Oh hai, why can’t the new atheists be nice?
Why can’t they, asks “interfaith” atheist (don’t ask me, I don’t know how that works) Chris Stedman via a guest post on his blog by someone called Karla McLaren. He says “It’s a hugely informative and clear-eyed assessment of the state of the atheist movement.” I don’t agree. I think it’s just the 14 millionth installment of “new atheists are bad and mean ick.”
Atheism, McLaren informs us, is more visible thanks to those books by the four New Ones, or as she calls them, “the Fractious Four.” Yes really.
I call them the Fractious Four, which has a cool superhero ring to it (even though their superpower is to argue with everybody).
Dawkins, Hitchens, and Harris have written polemics against religion, and true to the polemical form, they’ve taken a moral absolutist stance which asserts that religion is orders of magnitude more harmful than it is beneficial (if it is beneficial at all). Dennett is a philosopher, and his work is nuanced and, well, philosophical – and I often wonder why he’s included with the polemicists. However, he is, so on we go.
We do? Why do we? Why not not include Dennett if you think he doesn’t belong? Why swallow the clichés whole in order to barf them back at us, even the ones you don’t agree with?
The Fractious Four have put forward some very attention-grabbing ideas in a post-Twin Towers world, where many of us have seriously questioned the purpose and limits of faith and supernaturalism. However, the Four (Dennett excluded) have put those ideas forward at the end of a fist, and in a way that questions the sanity and morality of anyone who disagrees with them. But see, that’s the point of a polemic … you put forward the most extreme version of your argument, and you don’t make any room for moderating views.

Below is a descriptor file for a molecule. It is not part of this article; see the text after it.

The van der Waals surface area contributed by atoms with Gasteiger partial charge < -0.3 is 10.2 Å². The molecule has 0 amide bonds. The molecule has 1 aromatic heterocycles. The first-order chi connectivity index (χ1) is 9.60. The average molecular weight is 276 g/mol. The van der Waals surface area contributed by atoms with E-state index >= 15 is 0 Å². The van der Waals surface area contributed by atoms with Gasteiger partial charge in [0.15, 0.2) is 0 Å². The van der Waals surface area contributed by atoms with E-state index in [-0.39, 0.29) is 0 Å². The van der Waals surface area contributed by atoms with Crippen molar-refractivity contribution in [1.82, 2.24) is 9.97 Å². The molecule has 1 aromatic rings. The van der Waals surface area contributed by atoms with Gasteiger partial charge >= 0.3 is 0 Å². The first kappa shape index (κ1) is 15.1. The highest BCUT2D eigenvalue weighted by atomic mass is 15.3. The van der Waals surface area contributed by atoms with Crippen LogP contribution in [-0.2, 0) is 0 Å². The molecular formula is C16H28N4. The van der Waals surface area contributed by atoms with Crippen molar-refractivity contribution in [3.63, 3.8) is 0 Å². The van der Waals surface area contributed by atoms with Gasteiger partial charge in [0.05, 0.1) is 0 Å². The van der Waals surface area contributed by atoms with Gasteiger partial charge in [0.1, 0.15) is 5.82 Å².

A polemic is a deeply emotional appeal made not just with anger, but with rage; not just with sadness, but with despair; not just with fear, but with gut-wrenching terror. If it’s done skillfully, a truly masterful polemic is melded with a careful overlay of logic, scholarship, and verbal skill. A polemic is made to be powerful and arresting, and it can be a very beautiful thing indeed. But it’s not something you should make a career of, because it’s exhausting (both to create, and eventually, to witness).
And so on, and so on. It’s all like that – treacly and belligerent at the same time, and of course wildly inaccurate in the usual way of gnu-haters. This is the basin of warm sick that Stedman urges on our attention.
The Four Horsemen of New Atheism did their work well, but they cannot help us clean up the battlefields they created. That’s not their job. The clean-up, the strategizing, the community rebuilding, the future imagining, and the alliance-making — this is not a job for bomb makers.
In order to move forward, we need to rely on more than mere polemics. How about if we try dialectics?[iii] Dialectics can be just as fun as polemics (and they require just as much skill), but dialectics have the added benefit of creating community, building intelligent synthesis out of seemingly intractable positions, and teaching people how to manage – rather than merely weaponize – their emotions.
It’s one long “shut up, ur doin it rong, stop doin it the way ur doin it and do it the way I do it, stop arguing and get busy creating community.” It’s written in a fey style so that it perhaps comes across as friendly, but it is in fact very unfriendly indeed. It’s packed with fiercely hostile language about argumentative atheists and their rage and extremism. With friends like these we’ve already got all the enemies we could possibly find room for.